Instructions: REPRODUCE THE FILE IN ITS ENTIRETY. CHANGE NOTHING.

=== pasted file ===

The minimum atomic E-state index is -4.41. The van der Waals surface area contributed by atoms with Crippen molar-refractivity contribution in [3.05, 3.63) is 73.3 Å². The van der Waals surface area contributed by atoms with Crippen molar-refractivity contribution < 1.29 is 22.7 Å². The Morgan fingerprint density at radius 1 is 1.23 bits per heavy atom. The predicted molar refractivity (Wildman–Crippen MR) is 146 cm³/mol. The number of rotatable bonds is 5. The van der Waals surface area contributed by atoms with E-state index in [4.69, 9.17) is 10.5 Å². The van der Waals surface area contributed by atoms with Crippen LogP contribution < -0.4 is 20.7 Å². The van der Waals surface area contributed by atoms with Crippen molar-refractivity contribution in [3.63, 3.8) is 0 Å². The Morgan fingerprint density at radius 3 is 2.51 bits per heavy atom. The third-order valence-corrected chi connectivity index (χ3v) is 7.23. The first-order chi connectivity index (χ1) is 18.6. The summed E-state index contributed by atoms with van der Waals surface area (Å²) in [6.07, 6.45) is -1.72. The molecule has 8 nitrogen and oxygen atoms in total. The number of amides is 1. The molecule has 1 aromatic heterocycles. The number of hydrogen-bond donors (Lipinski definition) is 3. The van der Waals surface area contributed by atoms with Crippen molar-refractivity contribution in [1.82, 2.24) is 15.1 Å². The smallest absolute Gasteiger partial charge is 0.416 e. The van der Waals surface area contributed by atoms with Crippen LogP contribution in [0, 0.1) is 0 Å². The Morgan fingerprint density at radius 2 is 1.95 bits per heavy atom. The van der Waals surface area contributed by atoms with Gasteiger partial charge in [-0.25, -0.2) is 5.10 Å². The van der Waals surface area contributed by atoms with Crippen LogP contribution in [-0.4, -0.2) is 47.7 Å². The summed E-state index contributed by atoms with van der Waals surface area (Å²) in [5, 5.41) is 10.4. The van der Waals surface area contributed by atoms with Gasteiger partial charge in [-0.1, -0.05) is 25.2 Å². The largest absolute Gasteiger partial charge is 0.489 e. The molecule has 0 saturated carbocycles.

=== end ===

The minimum atomic E-state index is -4.41. The van der Waals surface area contributed by atoms with Crippen molar-refractivity contribution in [3.05, 3.63) is 73.3 Å². The van der Waals surface area contributed by atoms with Crippen molar-refractivity contribution < 1.29 is 22.7 Å². The Morgan fingerprint density at radius 1 is 1.23 bits per heavy atom. The predicted molar refractivity (Wildman–Crippen MR) is 146 cm³/mol. The number of rotatable bonds is 5. The van der Waals surface area contributed by atoms with E-state index in [4.69, 9.17) is 10.5 Å². The van der Waals surface area contributed by atoms with Crippen LogP contribution < -0.4 is 20.7 Å². The van der Waals surface area contributed by atoms with Crippen molar-refractivity contribution in [3.63, 3.8) is 0 Å². The Morgan fingerprint density at radius 3 is 2.51 bits per heavy atom. The third-order valence-corrected chi connectivity index (χ3v) is 7.23. The first-order chi connectivity index (χ1) is 18.6. The summed E-state index contributed by atoms with van der Waals surface area (Å²) in [6.07, 6.45) is -1.72. The molecule has 8 nitrogen and oxygen atoms in total. The number of amides is 1. The molecule has 1 aromatic heterocycles. The number of hydrogen-bond donors (Lipinski definition) is 3. The van der Waals surface area contributed by atoms with Crippen molar-refractivity contribution in [1.82, 2.24) is 15.1 Å². The smallest absolute Gasteiger partial charge is 0.416 e. The van der Waals surface area contributed by atoms with Crippen LogP contribution in [0, 0.1) is 0 Å². The Morgan fingerprint density at radius 2 is 1.95 bits per heavy atom. The van der Waals surface area contributed by atoms with Gasteiger partial charge in [-0.25, -0.2) is 5.10 Å². The van der Waals surface area contributed by atoms with Crippen LogP contribution in [-0.4, -0.2) is 47.7 Å². The summed E-state index contributed by atoms with van der Waals surface area (Å²) in [5, 5.41) is 10.4. The van der Waals surface area contributed by atoms with Gasteiger partial charge in [-0.1, -0.05) is 25.2 Å². The largest absolute Gasteiger partial charge is 0.489 e. The molecule has 0 saturated carbocycles.